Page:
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From Holden Karau <>
Subject Re: SPIP: Spark on Kubernetes
Date Tue, 15 Aug 2017 17:09:32 GMT
+1 (non-binding)

I (personally) think that Kubernetes as a scheduler backend should
eventually get merged in and there is clearly a community interested in the
work required to maintain it.

On Tue, Aug 15, 2017 at 9:51 AM William Benton <> wrote:

> +1 (non-binding)
> On Tue, Aug 15, 2017 at 10:32 AM, Anirudh Ramanathan <
>> wrote:
>> Spark on Kubernetes effort has been developed separately in a fork, and
>> linked back from the Apache Spark project as an experimental backend
>> <>.
>> We're ~6 months in, have had 5 releases
>> <>.
>>    - 2 Spark versions maintained (2.1, and 2.2)
>>    - Extensive integration testing and refactoring efforts to maintain
>>    code quality
>>    - Developer
>>    <> and
>>    user-facing <>
>>     documentation
>>    - 10+ consistent code contributors from different organizations
>>    <>
>>    in actively maintaining and using the project, with several more members
>>    involved in testing and providing feedback.
>>    - The community has delivered several talks on Spark-on-Kubernetes
>>    generating lots of feedback from users.
>>    - In addition to these, we've seen efforts spawn off such as:
>>    - HDFS on Kubernetes
>>       <> with
>>       Locality and Performance Experiments
>>       - Kerberized access
>>       <>
>>       HDFS from Spark running on Kubernetes
>> *Following the SPIP process, I'm putting this SPIP up for a vote.*
>>    - +1: Yeah, let's go forward and implement the SPIP.
>>    - +0: Don't really care.
>>    - -1: I don't think this is a good idea because of the following
>>    technical reasons.
>> If there is any further clarification desired, on the design or the
>> implementation, please feel free to ask questions or provide feedback.
>> SPIP: Kubernetes as A Native Cluster Manager
>> Full Design Doc: link
>> <>
>> JIRA:
>> Kubernetes Issue:
>> Authors: Yinan Li, Anirudh Ramanathan, Erik Erlandson, Andrew Ash, Matt
>> Cheah,
>> Ilan Filonenko, Sean Suchter, Kimoon Kim
>> Background and Motivation
>> Containerization and cluster management technologies are constantly
>> evolving in the cluster computing world. Apache Spark currently implements
>> support for Apache Hadoop YARN and Apache Mesos, in addition to providing
>> its own standalone cluster manager. In 2014, Google announced development
>> of Kubernetes <> which has its own unique feature
>> set and differentiates itself from YARN and Mesos. Since its debut, it has
>> seen contributions from over 1300 contributors with over 50000 commits.
>> Kubernetes has cemented itself as a core player in the cluster computing
>> world, and cloud-computing providers such as Google Container Engine,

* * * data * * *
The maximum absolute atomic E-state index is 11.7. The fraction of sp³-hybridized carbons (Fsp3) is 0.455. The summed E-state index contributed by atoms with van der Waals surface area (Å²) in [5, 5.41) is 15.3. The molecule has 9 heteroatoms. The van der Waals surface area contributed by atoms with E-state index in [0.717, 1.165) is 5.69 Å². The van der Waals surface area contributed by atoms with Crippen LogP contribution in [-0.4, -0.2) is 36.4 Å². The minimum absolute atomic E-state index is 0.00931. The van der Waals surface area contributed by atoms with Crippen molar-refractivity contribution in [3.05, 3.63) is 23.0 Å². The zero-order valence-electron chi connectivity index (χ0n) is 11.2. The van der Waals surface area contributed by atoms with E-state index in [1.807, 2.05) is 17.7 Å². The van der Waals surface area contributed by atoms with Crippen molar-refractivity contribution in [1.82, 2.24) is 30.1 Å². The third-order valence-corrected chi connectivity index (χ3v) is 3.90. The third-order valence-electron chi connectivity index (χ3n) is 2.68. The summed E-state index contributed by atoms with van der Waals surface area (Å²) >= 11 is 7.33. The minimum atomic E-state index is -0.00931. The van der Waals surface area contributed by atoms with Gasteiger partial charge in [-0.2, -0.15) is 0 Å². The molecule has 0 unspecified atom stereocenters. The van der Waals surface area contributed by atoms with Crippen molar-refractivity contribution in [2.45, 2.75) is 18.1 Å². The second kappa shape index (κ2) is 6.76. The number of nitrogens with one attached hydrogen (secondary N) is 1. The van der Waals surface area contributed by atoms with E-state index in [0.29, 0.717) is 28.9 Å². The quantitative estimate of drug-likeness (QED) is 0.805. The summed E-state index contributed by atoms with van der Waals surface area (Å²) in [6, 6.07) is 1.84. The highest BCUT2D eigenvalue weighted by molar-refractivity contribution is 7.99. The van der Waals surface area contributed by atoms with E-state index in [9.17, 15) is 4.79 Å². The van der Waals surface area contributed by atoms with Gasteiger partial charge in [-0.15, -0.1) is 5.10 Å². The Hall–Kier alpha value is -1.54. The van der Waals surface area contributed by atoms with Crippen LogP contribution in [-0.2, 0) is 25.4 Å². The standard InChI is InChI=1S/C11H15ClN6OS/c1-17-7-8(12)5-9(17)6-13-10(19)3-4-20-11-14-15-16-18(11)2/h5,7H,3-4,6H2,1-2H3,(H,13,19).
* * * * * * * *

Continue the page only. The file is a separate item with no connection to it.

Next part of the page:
>> Google Compute Engine, Amazon Web Services, and Microsoft Azure support
>> running Kubernetes clusters.
>> This document outlines a proposal for integrating Apache Spark with
>> Kubernetes in a first class way, adding Kubernetes to the list of cluster
>> managers that Spark can be used with. Doing so would allow users to share
>> their computing resources and containerization framework between their
>> existing applications on Kubernetes and their computational Spark
>> applications. Although there is existing support for running a Spark
>> standalone cluster on Kubernetes
>> <>,
>> there are still major advantages and significant interest in having native
>> execution support. For example, this integration provides better support
>> for multi-tenancy and dynamic resource allocation. It also allows users to
>> run applications of different Spark versions of their choices in the same
>> cluster.
>> The feature is being developed in a separate fork
>> <> in order to minimize risk
>> to the main project during development. Since the start of the development
>> in November of 2016, it has received over 100 commits from over 20
>> contributors and supports two releases based on Spark 2.1 and 2.2
>> respectively. Documentation is also being actively worked on both in the
>> main project repository and also in the repository
>> Regarding real-world
>> use cases, we have seen cluster setup that uses 1000+ cores. We are also
>> seeing growing interests on this project from more and more organizations.
>> While it is easy to bootstrap the project in a forked repository, it is
>> hard to maintain it in the long run because of the tricky process of
>> rebasing onto the upstream and lack of awareness in the large Spark
>> community. It would be beneficial to both the Spark and Kubernetes
>> community seeing this feature being merged upstream. On one hand, it gives
>> Spark users the option of running their Spark workloads along with other
>> workloads that may already be running on Kubernetes, enabling better
>> resource sharing and isolation, and better cluster administration. On the
>> other hand, it gives Kubernetes a leap forward in the area of large-scale
>> data processing by being an officially supported cluster manager for Spark.
>> The risk of merging into upstream is low because most of the changes are
>> purely incremental, i.e., new Kubernetes-aware implementations of existing
>> interfaces/classes in Spark core are introduced. The development is also